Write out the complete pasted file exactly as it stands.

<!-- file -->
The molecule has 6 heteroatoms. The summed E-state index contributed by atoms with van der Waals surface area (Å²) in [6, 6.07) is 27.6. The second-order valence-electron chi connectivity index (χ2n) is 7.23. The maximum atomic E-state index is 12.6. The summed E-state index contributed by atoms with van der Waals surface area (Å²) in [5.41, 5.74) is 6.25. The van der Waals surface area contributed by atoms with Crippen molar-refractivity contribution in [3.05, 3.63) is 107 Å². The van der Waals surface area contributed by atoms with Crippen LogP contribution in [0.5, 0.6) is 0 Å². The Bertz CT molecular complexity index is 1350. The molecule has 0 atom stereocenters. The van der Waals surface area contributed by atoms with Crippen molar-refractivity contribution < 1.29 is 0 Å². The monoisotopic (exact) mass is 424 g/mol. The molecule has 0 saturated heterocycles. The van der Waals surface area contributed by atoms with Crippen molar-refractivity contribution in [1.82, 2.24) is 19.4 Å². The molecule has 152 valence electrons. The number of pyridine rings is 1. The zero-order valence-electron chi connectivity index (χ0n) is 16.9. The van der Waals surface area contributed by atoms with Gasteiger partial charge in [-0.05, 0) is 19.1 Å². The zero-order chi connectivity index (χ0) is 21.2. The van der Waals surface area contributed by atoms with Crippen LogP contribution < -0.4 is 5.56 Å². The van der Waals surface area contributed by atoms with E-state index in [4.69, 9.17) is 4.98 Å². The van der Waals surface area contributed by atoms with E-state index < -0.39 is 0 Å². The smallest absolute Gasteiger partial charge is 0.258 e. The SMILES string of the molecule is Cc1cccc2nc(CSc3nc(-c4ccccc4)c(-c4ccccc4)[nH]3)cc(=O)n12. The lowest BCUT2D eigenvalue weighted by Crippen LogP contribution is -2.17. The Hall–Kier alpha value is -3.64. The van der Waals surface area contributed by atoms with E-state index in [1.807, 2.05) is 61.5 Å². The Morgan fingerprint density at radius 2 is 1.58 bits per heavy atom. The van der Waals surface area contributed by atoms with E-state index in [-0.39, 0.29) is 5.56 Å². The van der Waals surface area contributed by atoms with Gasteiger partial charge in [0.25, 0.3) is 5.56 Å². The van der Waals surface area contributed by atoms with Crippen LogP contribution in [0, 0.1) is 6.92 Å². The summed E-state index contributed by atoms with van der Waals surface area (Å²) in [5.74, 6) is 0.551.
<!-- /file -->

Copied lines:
The molecule has 6 heteroatoms. The summed E-state index contributed by atoms with van der Waals surface area (Å²) in [6, 6.07) is 27.6. The second-order valence-electron chi connectivity index (χ2n) is 7.23. The maximum atomic E-state index is 12.6. The summed E-state index contributed by atoms with van der Waals surface area (Å²) in [5.41, 5.74) is 6.25. The van der Waals surface area contributed by atoms with Crippen molar-refractivity contribution in [3.05, 3.63) is 107 Å². The van der Waals surface area contributed by atoms with Crippen LogP contribution in [0.5, 0.6) is 0 Å². The Bertz CT molecular complexity index is 1350. The molecule has 0 atom stereocenters. The van der Waals surface area contributed by atoms with Crippen molar-refractivity contribution < 1.29 is 0 Å². The monoisotopic (exact) mass is 424 g/mol. The molecule has 0 saturated heterocycles. The van der Waals surface area contributed by atoms with Crippen molar-refractivity contribution in [1.82, 2.24) is 19.4 Å². The molecule has 152 valence electrons. The number of pyridine rings is 1. The zero-order valence-electron chi connectivity index (χ0n) is 16.9. The van der Waals surface area contributed by atoms with Gasteiger partial charge in [-0.05, 0) is 19.1 Å². The zero-order chi connectivity index (χ0) is 21.2. The van der Waals surface area contributed by atoms with Crippen LogP contribution < -0.4 is 5.56 Å². The van der Waals surface area contributed by atoms with E-state index in [4.69, 9.17) is 4.98 Å². The van der Waals surface area contributed by atoms with E-state index < -0.39 is 0 Å². The smallest absolute Gasteiger partial charge is 0.258 e. The SMILES string of the molecule is Cc1cccc2nc(CSc3nc(-c4ccccc4)c(-c4ccccc4)[nH]3)cc(=O)n12. The lowest BCUT2D eigenvalue weighted by Crippen LogP contribution is -2.17. The Hall–Kier alpha value is -3.64. The van der Waals surface area contributed by atoms with E-state index in [1.807, 2.05) is 61.5 Å². The Morgan fingerprint density at radius 2 is 1.58 bits per heavy atom. The van der Waals surface area contributed by atoms with E-state index in [-0.39, 0.29) is 5.56 Å². The van der Waals surface area contributed by atoms with Gasteiger partial charge in [0.25, 0.3) is 5.56 Å². The van der Waals surface area contributed by atoms with Crippen LogP contribution in [0, 0.1) is 6.92 Å². The summed E-state index contributed by atoms with van der Waals surface area (Å²) in [5.74, 6) is 0.551.